Senate Majority Leader Harry Reid (D-Nev.) made it official Thursday, telling reporters that his chamber will miss President Obama's August-recess deadline.
"What we're going to do is come back in the fall," Reid told reporters. "All this is no big surprise to anyone. The president's message was [that] he wanted something sent to him before the end of the year," he said, emphasizing the word "year."
"It's better to get a product that's based on quality and thoughtfulness than on trying to just get something through," Reid said.
Sen. Charles Schumer (D-N.Y.) tried to put the best face on the slowdown: "No one wants delay, but I think the president has done this just right. He keeps importuning us and moving us and pushing us forward, but not to the extent that you don't have the best product possible."
Health care reform will now need to survive the month of August, when opponents will work hard to kill it. "It's going to be out there certainly for a significant amount of time while the public reacts and maybe the plan is modified," said Schumer, who nevertheless expressed confidence that the Senate would finish the job in the fall.
The August deadline had always been a stiff challenge for the glacial Senate, but was made tougher by Finance Committee Chairman Max Baucus (D-Mont.), who insisted on trying to win a handful of GOP votes. He has been meeting for weeks with a small bipartisan group he dubs the "coalition of the willing." The meetings angered some committee Democrats and have yet to lead to a breakthrough.
The announcement of the delay has been accompanied by a rise in tensions in both chambers. A meeting of Finance Committee Democrats Thursday morning became heated, aides said. When a reporter asked Democratic leaders about the testy meeting, Schumer shook his head, brushing off the suggestion. Reid, however, acknowledged the tensions and said they are a natural part of negotiations.
The committee's talks remain fragile, Sen. Tom Carper (D-Del.) told reporters Thursday afternoon. "It doesn't take but a couple of Republicans or Democrats to torpedo whatever plan we have," he said, adding that the Republican members of Baucus's coalition -- Mike Enzi of Wyoming, Charles Grassley of Iowa and Olympia Snowe of Maine -- are under "enormous pressure" from the right to abandon negotiations.
On the House side, a Democratic leadership meeting became contentious as well. Pelosi, however, struck a note of confidence at her weekly press conference.
"I'm more confident than ever. When we work out some of the differences that we have, it'll be very apparent to everyone else," Pelosi (D-Calif.) said. "The momentum is there. When the bill is ready, we'll go to the floor, and we will win."
Reid said he had listened to the requests from senior Republicans working with Baucus to allow more time for a compromise to emerge.
"The decision was made to give them more time and I don't think it's unreasonable," he said.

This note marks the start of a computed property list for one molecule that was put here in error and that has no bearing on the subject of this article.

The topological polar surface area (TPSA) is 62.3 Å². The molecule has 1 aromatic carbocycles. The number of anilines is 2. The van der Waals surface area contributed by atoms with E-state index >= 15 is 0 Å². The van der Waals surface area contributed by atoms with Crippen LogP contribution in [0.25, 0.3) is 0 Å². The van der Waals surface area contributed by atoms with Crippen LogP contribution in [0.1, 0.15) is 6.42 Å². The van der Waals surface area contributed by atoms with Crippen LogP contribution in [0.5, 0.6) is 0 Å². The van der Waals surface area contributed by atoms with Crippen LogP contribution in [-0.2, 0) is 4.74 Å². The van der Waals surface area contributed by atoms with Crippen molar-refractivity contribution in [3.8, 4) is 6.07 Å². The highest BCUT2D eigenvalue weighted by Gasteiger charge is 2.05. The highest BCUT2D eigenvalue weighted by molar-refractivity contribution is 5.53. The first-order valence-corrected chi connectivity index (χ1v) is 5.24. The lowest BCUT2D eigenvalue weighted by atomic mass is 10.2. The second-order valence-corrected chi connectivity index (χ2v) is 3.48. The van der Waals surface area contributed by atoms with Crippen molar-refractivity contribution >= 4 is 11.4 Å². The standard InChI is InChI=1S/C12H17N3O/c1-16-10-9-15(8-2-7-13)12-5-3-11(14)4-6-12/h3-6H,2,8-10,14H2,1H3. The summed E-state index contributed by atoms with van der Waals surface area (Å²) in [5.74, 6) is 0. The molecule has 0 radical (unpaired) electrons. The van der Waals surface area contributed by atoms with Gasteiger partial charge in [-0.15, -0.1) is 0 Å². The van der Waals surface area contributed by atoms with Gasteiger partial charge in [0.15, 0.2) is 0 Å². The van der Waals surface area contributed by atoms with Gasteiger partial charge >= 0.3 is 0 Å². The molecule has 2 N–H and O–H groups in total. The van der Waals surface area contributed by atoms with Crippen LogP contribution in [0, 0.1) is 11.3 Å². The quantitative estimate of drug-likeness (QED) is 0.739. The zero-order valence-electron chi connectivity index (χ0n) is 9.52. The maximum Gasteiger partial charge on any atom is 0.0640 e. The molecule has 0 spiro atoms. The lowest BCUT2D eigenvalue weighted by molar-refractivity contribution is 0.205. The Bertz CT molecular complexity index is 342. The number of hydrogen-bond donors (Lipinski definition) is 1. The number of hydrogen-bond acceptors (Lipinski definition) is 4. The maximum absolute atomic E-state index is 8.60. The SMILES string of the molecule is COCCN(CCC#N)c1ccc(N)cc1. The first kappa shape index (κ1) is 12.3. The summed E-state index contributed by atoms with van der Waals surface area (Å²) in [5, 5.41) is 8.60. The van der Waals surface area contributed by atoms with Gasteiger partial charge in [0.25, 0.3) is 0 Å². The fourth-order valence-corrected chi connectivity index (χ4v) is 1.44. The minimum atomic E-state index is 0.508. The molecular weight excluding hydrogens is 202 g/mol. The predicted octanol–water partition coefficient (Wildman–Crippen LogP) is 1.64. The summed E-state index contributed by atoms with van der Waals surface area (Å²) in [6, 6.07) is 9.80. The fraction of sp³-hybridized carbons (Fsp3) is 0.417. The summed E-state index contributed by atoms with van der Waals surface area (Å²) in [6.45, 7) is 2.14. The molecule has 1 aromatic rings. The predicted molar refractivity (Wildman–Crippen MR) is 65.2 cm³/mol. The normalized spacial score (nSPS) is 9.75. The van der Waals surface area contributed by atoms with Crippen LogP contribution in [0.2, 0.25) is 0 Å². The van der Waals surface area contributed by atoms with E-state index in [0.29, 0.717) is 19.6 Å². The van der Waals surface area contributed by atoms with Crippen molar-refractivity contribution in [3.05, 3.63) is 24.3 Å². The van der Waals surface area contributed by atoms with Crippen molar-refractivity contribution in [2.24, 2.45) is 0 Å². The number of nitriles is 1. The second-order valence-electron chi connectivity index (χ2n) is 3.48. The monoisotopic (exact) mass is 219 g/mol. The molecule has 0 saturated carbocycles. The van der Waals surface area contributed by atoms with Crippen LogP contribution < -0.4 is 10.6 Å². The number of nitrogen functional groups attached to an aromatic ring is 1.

The House health care bill has been on hold while Chairman Henry Waxman (D-Calif.) negotiates with conservative Blue Dog Democrats on the Energy and Commerce Committee, the last committee that must pass the bill on before a full vote on the floor. Waxman said Wednesday night that he hoped to resolve their differences and resume the committee's markup process Thursday.
Blue Dog leaders said not to bet on that. But Pelosi brushed aside their comments. "The fact is, I stand by my statement," she said. "I'm not addressing anybody else's."
Pelosi said momentum for the bill's passage continues to grow, referring to 130 "major national organizations" that have committed their support. Nineteen of those groups signed a letter to the speaker and House chairmen Waxman, Charles Rangel (D-N.Y.) and George Miller (D-Calif.) urging them to avoid making concessions to the Blue Dogs.
The White House remains actively involved in negotiations. Nancy Ann DeParle, who heads Obama's Office of Health Care Reform, joined Health and Human Services Secretary Kathleen Sebelius at Thursday's lunch meeting of Senate Democrats. "I think there's recognition that this isn't about trying to beat the clock, but there's an urgency to health reform," Sebelius said at a press conference following the meeting.
Meanwhile, White House Chief of Staff Rahm Emanuel ducked into Pelosi's office accompanied by key Blue Dogs on the House Energy and Commerce Committee.
Obama himself pushed his Democratic colleagues Thursday afternoon to keep working. "[W]e just heard today that, well, we may not be able to get the bill out of the Senate by the end of August or the beginning of August. That's okay. I just want people to keep on working. Just keep working. I want the bill to get out of the committees, and then I want that bill to go to the floor, and then I want that bill to be reconciled between the House and the Senate, and then I want to sign a bill. And I want it done by the end of this year. I want it done by the fall," he said at a health care town hall in Cleveland.
"Whenever I hear people say it's happening too soon, I think that's a little odd. We've been talking about health care reform since the days of Harry Truman. How could it be too soon? I don't think it's too soon for the families who have seen their premiums rise faster than wages year after year. It's not too soon for the businesses forced to drop coverage or shed workers. It's not too soon for taxpayers asked to close widening deficits, costs that threaten to leave our children with a mountain of debt. Reform may be coming too soon for some in Washington, but not too soon enough for the American people. We can get this done. We don't shirk from a challenge. We can get this done."
Ryan Grim contributed reporting